Yo Ho, me hearties! Today be “Talk Like a Pirate Day,” and here be some educational materials about different types of scurvy sea dogs! *cough, cough* Okay, that’s enough of that. Today we will be looking at the difference between pirates and their variants.
Generally speaking, a “Pirate” is a sailor who takes things that don’t belong to them. The tradition of piracy dates back thousands of years to the raiders of the Nile Delta in Ancient Egypt. The stereotypical pirates we think of are from a time referred to as the Golden Age of Piracy, spanning the middle of the 1600’s to the early 1700’s. During this time, sailors who were no longer able to find employment with the British Royal Navy or other navies of Europe took their ships to the Caribbean Sea or the Indian Ocean and made a living by plundering the shipping of the seven seas.
So what then, is the difference between our various types of scallywags? Honestly, the biggest distinction was the region they operated from, with methodology providing a small secondary point of clarification. While Privateers, Buccaneers, and Corsairs would all be considered pirates, not all pirates are any of these particulars. Privateers, for example, were ships sailing with (mostly) legal charter, or Letter of Marque from a nation or monarch to size ships of an opposing nation during times of war. The British had many famous privateers who during the Golden Age operated both legally and illegally.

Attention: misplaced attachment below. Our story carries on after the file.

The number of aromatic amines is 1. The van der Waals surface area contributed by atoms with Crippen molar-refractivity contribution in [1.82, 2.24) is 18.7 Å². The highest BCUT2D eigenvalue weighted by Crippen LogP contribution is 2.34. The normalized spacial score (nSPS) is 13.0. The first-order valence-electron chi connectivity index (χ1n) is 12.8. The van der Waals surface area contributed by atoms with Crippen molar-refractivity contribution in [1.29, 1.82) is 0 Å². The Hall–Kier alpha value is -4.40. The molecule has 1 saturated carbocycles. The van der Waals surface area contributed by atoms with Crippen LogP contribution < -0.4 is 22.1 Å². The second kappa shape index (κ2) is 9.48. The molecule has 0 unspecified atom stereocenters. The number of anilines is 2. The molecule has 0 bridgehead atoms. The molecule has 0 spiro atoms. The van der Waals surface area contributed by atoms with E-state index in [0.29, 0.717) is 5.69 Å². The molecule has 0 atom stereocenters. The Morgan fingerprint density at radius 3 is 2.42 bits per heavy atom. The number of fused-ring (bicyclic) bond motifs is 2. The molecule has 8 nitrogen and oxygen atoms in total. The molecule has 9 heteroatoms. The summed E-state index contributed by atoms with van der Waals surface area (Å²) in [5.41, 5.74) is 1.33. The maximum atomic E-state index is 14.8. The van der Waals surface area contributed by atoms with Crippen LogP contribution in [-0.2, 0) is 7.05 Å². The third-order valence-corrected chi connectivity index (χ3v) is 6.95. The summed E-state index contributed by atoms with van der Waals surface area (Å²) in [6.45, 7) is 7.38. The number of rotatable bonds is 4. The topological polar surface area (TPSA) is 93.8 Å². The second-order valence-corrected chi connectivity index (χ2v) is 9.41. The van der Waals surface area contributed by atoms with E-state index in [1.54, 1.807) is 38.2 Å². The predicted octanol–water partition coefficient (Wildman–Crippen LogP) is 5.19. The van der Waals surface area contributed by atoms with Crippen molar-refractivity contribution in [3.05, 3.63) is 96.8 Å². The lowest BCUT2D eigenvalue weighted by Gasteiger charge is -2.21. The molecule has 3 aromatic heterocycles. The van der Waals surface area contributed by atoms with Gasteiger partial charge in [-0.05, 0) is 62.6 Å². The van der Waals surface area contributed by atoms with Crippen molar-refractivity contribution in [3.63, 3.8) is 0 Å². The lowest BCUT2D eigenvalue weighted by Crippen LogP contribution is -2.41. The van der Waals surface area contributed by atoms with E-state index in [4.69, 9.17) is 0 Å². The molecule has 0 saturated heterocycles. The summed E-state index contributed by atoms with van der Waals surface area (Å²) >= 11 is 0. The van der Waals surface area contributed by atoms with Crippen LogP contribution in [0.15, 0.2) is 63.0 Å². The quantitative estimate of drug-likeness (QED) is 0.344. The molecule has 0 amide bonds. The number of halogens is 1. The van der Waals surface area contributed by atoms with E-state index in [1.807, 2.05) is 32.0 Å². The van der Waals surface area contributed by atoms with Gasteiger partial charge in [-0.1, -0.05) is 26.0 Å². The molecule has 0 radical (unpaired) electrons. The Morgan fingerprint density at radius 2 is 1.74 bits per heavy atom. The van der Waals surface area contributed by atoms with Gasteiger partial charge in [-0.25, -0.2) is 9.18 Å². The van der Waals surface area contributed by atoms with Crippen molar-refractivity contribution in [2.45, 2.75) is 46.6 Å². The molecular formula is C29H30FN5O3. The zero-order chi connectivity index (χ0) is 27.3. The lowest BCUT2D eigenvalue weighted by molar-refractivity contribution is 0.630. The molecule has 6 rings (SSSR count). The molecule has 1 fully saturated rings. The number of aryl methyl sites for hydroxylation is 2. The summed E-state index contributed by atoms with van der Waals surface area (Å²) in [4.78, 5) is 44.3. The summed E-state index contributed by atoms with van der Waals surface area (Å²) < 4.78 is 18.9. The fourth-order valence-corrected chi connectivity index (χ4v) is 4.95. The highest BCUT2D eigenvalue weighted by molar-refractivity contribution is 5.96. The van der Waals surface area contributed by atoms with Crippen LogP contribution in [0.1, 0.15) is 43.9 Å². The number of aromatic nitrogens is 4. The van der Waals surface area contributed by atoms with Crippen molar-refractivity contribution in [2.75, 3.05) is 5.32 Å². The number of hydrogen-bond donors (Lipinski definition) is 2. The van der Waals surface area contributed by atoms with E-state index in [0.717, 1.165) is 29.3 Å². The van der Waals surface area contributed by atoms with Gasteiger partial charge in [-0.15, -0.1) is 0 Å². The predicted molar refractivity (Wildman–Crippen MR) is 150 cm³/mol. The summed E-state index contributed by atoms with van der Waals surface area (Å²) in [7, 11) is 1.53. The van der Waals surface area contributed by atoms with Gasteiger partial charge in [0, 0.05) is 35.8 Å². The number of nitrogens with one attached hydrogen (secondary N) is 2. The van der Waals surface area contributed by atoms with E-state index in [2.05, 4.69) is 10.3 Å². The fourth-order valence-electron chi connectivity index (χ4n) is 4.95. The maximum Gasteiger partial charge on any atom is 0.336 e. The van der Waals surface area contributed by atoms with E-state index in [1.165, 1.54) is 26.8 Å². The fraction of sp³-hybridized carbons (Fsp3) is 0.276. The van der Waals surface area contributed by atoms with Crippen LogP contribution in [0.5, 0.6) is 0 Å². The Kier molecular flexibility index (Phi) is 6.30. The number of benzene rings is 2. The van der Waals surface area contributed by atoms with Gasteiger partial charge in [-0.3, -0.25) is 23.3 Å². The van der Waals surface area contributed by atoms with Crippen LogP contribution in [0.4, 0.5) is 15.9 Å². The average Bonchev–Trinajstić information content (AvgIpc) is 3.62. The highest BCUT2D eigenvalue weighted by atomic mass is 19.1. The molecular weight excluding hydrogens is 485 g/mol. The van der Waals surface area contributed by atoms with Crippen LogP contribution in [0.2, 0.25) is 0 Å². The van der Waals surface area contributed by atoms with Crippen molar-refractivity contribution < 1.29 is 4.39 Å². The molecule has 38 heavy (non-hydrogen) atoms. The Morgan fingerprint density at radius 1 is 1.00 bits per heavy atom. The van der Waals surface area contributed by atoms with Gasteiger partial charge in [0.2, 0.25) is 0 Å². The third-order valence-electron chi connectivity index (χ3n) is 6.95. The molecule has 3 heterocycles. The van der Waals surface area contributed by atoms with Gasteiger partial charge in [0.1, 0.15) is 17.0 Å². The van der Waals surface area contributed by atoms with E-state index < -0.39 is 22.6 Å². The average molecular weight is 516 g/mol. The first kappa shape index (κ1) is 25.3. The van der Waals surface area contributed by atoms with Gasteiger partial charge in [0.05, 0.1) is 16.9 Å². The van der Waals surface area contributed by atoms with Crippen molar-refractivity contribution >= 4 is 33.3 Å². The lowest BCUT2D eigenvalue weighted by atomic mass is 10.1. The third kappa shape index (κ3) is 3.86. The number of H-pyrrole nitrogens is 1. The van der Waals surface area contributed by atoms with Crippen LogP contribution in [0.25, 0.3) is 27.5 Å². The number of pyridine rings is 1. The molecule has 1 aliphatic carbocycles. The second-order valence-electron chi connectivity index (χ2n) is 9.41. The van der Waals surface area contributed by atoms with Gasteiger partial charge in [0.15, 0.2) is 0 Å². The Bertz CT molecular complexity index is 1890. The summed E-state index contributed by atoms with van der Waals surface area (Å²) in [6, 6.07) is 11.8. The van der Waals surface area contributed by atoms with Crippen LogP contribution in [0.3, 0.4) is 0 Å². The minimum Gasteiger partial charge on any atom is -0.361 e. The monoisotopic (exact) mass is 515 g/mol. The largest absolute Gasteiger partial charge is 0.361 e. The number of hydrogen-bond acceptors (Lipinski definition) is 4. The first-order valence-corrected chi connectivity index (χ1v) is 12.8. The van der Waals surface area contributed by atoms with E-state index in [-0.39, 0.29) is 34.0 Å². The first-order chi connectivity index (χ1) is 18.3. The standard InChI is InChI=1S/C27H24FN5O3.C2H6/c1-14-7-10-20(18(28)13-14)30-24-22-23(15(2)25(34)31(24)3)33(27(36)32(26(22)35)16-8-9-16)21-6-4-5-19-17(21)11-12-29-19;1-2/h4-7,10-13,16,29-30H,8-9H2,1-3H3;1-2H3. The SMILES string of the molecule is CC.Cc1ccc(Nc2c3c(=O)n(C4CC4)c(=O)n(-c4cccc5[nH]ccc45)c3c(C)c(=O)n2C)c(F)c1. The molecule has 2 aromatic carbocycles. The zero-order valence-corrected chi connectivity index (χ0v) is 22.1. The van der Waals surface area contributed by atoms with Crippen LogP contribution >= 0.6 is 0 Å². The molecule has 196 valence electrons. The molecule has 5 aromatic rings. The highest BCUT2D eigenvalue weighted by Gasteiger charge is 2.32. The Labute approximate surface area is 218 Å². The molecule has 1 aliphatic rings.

Buccaneer was a term used to describe pirates and privateers who frequented the Caribbean Sea, raiding the Spanish gold convoys from South America. This term originated from local tradesmen who lived on the islands, selling meats and local foods to sailors, but the term became synonymous with the sailors themselves. These Buccaneers were also referred to as Freebooters and Filibusters.
A Corsair typically referred to a pirate of either French or North African descent. The Barbary Coast of North Africa was famous for Corsairs employed by the Ottoman Empire to raid shipping to Europe. These Corsairs began operation much earlier than their skull and crossbones flying kinsmen, starting back in the early 700’s AD. They raided shipping in the area for hundreds of years, fought in many battles, including the famous Battle of Lepanto, and were still harassing shipping during the American Revolution. As a matter of fact, one of the first foreign conflicts the United States had to deal with was the Barbary Wars of the early 1800’s. These raids did not stop until their main bases were taken by the French when Algiers was conquered in the 1830’s.
I hope this has helped to differentiate the types of salty sea dogs who raid the many seas of both our world and many, many fantasy ones. And don’t you forget to be talking like a Pirate today! Yeeharg!